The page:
As 2022 came to an end, the slide in the semiconductor sector defined the notable market pullback while also discounting sizable adverse industry outcomes.
However, it's amid situations such as this that potential opportunities emerge. Although there is still downside risk, buying into the chip group can provide decent entry points for a patient investor.
After a 40% plunge last year, Qualcomm (QCOM) is one of the cheapest semiconductor stocks, and a compelling buy, as it unveils new products for the automotive industry.
At the moment, QCOM is marked down for a reason. Post the pandemic demand pull-forward, its largest business of supplying smartphone chips has been weak. Demand for Android devices is especially sluggish in China, and channel inventory is now bloated -- needing a couple of quarters to work down. The shares trade at 12x 2023 earnings estimates and 10x next year's.
Last Monday, Bloomberg reported that Apple (AAPL) will start replacing Qualcomm's iPhone modem chips with its in-house production as soon as 2024. Credit Suisse notes that Qualcomm's guidance already reflects the 2024 replacement for the iPhone 16; the iPhone represents around $4 billion in Qualcomm's chipset revenue. However, CS believes that Apple's modem development is independent of its licensing agreement with Qualcomm and that Apple will continue to pay licensing fees since the agreements have held up well when challenged in court.
Wells Fargo downgraded QCOM in December to "underperform," noting the potential $1.25 hit to earnings per share in 2025, derived from the loss of iPhone revenue. The analyst makes valid points about the lack of growth in the smartphone segment, which accounts for 60% of Qualcomm's revenues.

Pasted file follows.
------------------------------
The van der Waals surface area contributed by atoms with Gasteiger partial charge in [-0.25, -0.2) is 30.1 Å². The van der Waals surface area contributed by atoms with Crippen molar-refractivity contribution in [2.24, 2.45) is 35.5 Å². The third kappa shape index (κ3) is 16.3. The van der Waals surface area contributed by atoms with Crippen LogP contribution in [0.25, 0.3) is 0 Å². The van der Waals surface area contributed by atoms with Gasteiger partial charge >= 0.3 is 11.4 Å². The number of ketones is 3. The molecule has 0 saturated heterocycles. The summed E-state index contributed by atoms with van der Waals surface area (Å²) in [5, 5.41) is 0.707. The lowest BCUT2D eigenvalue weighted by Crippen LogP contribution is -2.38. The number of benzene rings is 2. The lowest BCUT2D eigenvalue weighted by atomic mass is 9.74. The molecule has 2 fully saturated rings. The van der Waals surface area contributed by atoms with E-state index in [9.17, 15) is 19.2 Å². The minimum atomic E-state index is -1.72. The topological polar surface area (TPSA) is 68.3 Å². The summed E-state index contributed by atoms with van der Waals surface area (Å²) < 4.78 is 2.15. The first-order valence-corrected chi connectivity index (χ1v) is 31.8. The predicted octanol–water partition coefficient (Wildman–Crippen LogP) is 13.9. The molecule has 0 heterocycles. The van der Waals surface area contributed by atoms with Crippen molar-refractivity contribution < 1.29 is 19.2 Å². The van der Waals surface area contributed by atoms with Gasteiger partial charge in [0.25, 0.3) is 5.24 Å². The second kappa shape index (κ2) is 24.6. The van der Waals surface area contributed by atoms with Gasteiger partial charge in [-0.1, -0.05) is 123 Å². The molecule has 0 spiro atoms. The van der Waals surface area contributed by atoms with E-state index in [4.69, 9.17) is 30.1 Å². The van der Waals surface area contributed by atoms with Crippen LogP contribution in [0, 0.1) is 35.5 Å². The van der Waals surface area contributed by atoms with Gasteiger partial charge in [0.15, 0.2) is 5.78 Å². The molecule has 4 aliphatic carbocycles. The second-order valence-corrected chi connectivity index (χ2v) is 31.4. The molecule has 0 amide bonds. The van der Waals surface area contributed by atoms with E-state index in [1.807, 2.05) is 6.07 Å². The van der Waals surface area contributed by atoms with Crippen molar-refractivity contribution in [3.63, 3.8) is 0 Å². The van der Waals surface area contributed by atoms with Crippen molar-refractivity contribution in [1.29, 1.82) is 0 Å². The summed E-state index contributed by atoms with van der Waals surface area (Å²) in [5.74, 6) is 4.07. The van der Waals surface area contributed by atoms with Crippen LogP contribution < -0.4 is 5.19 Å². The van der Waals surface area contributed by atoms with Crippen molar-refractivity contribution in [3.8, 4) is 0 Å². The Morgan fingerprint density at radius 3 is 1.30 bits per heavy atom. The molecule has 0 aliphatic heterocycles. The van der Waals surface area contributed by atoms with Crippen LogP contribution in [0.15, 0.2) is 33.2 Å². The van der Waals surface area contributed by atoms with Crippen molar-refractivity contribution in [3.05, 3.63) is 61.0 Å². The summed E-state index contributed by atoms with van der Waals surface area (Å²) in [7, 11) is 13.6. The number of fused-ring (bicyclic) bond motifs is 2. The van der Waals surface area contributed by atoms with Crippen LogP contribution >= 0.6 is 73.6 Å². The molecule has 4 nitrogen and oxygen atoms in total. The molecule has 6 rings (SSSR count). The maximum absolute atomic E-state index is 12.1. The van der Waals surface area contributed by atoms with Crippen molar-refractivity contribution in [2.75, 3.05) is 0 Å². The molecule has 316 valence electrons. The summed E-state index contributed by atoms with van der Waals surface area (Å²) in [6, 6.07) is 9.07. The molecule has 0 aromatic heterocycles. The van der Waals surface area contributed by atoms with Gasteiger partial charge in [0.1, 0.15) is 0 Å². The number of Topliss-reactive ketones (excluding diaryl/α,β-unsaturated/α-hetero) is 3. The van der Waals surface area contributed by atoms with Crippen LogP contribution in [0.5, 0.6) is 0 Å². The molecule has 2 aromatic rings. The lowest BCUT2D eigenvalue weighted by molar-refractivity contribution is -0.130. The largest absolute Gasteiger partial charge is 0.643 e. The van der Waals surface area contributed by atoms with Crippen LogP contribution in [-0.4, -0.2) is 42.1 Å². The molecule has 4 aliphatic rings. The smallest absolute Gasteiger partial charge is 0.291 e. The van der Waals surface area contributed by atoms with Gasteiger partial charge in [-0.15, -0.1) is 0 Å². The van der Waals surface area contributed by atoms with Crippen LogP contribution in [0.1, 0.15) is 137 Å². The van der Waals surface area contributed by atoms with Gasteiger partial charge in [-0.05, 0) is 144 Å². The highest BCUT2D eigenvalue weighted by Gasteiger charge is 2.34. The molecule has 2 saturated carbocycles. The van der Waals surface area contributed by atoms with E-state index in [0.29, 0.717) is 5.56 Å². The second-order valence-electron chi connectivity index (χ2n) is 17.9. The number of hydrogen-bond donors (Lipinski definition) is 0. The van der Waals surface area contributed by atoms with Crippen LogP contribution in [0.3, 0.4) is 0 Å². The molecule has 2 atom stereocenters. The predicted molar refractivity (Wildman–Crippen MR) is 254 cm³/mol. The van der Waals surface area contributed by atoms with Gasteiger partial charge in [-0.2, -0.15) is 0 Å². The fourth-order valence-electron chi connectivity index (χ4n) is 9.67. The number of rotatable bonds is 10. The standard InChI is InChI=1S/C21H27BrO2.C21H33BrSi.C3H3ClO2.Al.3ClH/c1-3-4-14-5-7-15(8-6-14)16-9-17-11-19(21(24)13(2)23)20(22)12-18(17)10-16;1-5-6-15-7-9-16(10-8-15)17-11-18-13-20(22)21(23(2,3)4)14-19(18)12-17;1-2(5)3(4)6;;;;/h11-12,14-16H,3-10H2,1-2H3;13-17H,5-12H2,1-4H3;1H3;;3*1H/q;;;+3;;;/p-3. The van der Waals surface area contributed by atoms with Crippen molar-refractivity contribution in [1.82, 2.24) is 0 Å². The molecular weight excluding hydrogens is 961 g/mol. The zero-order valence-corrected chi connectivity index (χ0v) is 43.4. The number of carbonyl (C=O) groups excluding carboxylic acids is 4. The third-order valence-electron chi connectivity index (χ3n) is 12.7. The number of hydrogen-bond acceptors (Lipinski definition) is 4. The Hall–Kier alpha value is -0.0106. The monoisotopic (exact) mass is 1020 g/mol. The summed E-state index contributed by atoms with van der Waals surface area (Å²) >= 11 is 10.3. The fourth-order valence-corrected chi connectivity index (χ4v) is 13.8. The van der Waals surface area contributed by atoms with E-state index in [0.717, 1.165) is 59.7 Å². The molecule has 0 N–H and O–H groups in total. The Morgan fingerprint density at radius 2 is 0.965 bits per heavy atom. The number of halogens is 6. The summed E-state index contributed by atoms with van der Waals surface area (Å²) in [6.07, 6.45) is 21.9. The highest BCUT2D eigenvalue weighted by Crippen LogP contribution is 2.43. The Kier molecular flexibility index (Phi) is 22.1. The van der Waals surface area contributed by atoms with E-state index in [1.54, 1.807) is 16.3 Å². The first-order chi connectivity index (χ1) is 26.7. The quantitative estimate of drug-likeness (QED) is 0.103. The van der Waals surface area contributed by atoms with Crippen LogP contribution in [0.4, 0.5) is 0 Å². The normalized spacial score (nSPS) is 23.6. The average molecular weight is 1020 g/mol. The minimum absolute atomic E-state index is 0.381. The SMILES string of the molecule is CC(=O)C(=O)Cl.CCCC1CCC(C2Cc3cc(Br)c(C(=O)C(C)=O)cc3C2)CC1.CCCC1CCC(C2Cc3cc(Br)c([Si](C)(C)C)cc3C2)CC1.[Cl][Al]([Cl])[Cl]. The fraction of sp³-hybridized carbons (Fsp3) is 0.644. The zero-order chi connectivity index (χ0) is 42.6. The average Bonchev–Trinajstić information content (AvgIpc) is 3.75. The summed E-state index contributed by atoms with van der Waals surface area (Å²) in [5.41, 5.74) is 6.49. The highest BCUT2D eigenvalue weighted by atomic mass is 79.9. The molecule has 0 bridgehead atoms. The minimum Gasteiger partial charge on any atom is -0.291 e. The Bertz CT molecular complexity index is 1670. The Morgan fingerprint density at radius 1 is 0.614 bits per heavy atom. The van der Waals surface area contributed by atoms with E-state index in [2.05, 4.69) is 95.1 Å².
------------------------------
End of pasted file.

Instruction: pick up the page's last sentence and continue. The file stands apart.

The concern is that the company will need to rely on the high-end Android user, where the migration to 5G has started to flatten. Wells is also skeptical that the diversification into auto is a big enough opportunity to move the needle.
Wells Fargo's take may be too glass-half-empty.
Sentiment and positioning on Wall Street for stocks leveraged to handsets could not be much worse, but once a bottom in the industry forms in the first half of 2023, the second half might look much brighter. China is opening its economy quicker than expected post-Covid lockdowns. Plus, the Apple transition is not a done deal and can easily get pushed out due to technological hurdles.
At the Consumer Electronic Show (CES), Qualcomm showcased its Snapdragon Digital Chassis, which is likely to impact growth. The Snapdragon digital cockpit offers a comprehensive digital solution that integrates infotainment with driving systems through SoC architecture for a next-generation experience.
Qualcomm management is targeting autos revenue of $4 billion by 2026, up from $1.4 billion in 2022, primarily driven by the growth of advanced driver-assisted systems and digital cockpit. Using Qualcomm's forecasts, automotive revenues are expected to grow at a 31% compounded annual growth rate (CAGR) between 2022-26 and an 18% CAGR from 2026-31 to reach $9 billion in 2031.
In 2018, Qualcomm embarked on an enormous stock buyback, retiring almost 25% of the outstanding shares and reconfiguring its balance sheet from net cash of $17 billion to net debt of $10 billion. Buybacks are now far more opportunistic, and Qualcomm pays a hefty 2.5% dividend with plans to increase the payout by 8-12% annually. The company returned ~90% of free cash flow to shareholders last year, split evenly between buybacks and dividends.
Qualcomm is a rare technology value play; a company on the cutting edge of mobile, automotive, AI, and consumer and industrial IoT. With the stock and sector out of favor, the shares are cheap and poised to regain ground once the smartphone market shows signs of a recovery.
The semiconductor group will likely turn well ahead of the reversal in fundamentals, so it's usually worthwhile to buy on weakness, while the stocks are out of favor.